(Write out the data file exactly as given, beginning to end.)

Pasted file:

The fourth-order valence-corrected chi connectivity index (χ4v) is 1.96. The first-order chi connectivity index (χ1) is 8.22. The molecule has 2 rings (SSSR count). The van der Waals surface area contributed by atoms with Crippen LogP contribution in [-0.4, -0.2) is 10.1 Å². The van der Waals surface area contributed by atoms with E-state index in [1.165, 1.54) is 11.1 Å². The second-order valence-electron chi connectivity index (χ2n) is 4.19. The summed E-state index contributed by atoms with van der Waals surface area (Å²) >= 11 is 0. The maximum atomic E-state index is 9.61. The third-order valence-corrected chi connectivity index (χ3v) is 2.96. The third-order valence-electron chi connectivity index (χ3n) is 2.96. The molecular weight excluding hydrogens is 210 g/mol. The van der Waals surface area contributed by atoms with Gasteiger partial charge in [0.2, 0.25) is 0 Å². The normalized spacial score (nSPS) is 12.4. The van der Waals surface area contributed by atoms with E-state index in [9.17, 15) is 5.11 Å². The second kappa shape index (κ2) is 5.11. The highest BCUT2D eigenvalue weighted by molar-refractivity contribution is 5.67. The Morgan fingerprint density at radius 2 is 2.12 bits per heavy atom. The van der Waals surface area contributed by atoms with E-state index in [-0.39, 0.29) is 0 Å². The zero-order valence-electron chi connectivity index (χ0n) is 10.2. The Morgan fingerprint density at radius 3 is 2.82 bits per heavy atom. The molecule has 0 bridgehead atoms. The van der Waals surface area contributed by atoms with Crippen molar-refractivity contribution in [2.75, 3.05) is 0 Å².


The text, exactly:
The fourth-order valence-corrected chi connectivity index (χ4v) is 1.96. The first-order chi connectivity index (χ1) is 8.22. The molecule has 2 rings (SSSR count). The van der Waals surface area contributed by atoms with Crippen LogP contribution in [-0.4, -0.2) is 10.1 Å². The van der Waals surface area contributed by atoms with E-state index in [1.165, 1.54) is 11.1 Å². The second-order valence-electron chi connectivity index (χ2n) is 4.19. The summed E-state index contributed by atoms with van der Waals surface area (Å²) >= 11 is 0. The maximum atomic E-state index is 9.61. The third-order valence-corrected chi connectivity index (χ3v) is 2.96. The third-order valence-electron chi connectivity index (χ3n) is 2.96. The molecular weight excluding hydrogens is 210 g/mol. The van der Waals surface area contributed by atoms with Gasteiger partial charge in [0.2, 0.25) is 0 Å². The normalized spacial score (nSPS) is 12.4. The van der Waals surface area contributed by atoms with E-state index in [9.17, 15) is 5.11 Å². The second kappa shape index (κ2) is 5.11. The highest BCUT2D eigenvalue weighted by molar-refractivity contribution is 5.67. The Morgan fingerprint density at radius 2 is 2.12 bits per heavy atom. The van der Waals surface area contributed by atoms with E-state index in [-0.39, 0.29) is 0 Å². The zero-order valence-electron chi connectivity index (χ0n) is 10.2. The Morgan fingerprint density at radius 3 is 2.82 bits per heavy atom. The molecule has 0 bridgehead atoms. The van der Waals surface area contributed by atoms with Crippen molar-refractivity contribution in [2.75, 3.05) is 0 Å².